An outstanding jazz improviser who performed on both acoustic and electric guitars, Lenny Breau's right hand drew on classical, flamenco, and country (Travis/Atkins) finger-picking techniques. He was among the first guitarists to digest the impressionistic, post-bop chord voicings of pianist Bill Evans. Breau developed the ability to simultaneously comp chords and improvise single-string melodies, creating the illusion of two guitarists playing together. His facility with artificial harmonics remains the envy of many guitarists. Late in his career, Breau began using a seven-string guitar that extended the instrument's range in the upper register. Breau's early RCA recordings are eclectic and technically dazzling. His later work is less flashy, but communicates on a deeper level.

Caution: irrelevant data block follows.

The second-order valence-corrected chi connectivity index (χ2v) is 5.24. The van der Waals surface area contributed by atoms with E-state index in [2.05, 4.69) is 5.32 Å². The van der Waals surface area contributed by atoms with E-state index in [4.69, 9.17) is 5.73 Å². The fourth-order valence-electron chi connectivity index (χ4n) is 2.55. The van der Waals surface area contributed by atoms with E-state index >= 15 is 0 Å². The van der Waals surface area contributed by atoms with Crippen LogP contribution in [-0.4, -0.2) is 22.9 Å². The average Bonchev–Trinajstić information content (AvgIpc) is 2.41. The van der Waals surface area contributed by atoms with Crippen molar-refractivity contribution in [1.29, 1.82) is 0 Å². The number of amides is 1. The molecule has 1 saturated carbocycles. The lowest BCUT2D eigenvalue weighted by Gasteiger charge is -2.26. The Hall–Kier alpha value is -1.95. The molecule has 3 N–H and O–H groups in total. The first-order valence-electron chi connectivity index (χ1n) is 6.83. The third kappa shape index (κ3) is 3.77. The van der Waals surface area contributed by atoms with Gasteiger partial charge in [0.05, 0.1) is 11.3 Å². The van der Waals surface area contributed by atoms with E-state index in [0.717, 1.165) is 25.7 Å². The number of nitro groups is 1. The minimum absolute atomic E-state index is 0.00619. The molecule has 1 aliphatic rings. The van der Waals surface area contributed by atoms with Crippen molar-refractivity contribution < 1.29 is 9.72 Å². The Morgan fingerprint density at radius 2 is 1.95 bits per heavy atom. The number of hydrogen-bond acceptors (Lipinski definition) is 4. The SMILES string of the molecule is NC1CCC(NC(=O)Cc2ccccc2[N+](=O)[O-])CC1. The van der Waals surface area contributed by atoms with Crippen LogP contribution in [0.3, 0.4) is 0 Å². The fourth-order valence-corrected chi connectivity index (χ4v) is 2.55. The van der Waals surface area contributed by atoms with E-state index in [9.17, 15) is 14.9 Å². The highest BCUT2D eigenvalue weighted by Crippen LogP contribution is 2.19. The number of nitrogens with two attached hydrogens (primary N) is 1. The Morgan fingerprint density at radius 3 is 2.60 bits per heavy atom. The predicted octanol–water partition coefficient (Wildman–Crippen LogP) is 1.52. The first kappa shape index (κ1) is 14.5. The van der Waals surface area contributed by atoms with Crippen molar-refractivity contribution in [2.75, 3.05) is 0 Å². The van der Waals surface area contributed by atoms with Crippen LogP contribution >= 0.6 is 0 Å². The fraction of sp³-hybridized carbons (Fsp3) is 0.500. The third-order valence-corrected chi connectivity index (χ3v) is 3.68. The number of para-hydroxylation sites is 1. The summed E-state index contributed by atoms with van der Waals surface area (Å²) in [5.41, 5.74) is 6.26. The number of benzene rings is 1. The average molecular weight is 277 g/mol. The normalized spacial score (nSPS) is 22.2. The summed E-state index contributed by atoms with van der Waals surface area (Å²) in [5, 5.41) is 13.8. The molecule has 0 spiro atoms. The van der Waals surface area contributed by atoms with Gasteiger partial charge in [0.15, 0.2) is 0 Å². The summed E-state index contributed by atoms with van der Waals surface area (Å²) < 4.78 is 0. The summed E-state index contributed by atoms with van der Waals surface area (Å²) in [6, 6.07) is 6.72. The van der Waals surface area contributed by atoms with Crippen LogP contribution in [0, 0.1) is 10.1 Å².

Born to Canadian country music singers, Lenny Breau started out playing country in a sophisticated manner. Chet Atkins himself helped Breau get an RCA recording contract in 1968. However, Breau's jazz-oriented style and remarkable technique quickly caused him to be uncategorizable. Problems with drugs made his career erratic and he is now considered an underground guitar legend. A new label (Guitararchives) was formed in 1995 specifically to release private tapes of his performances.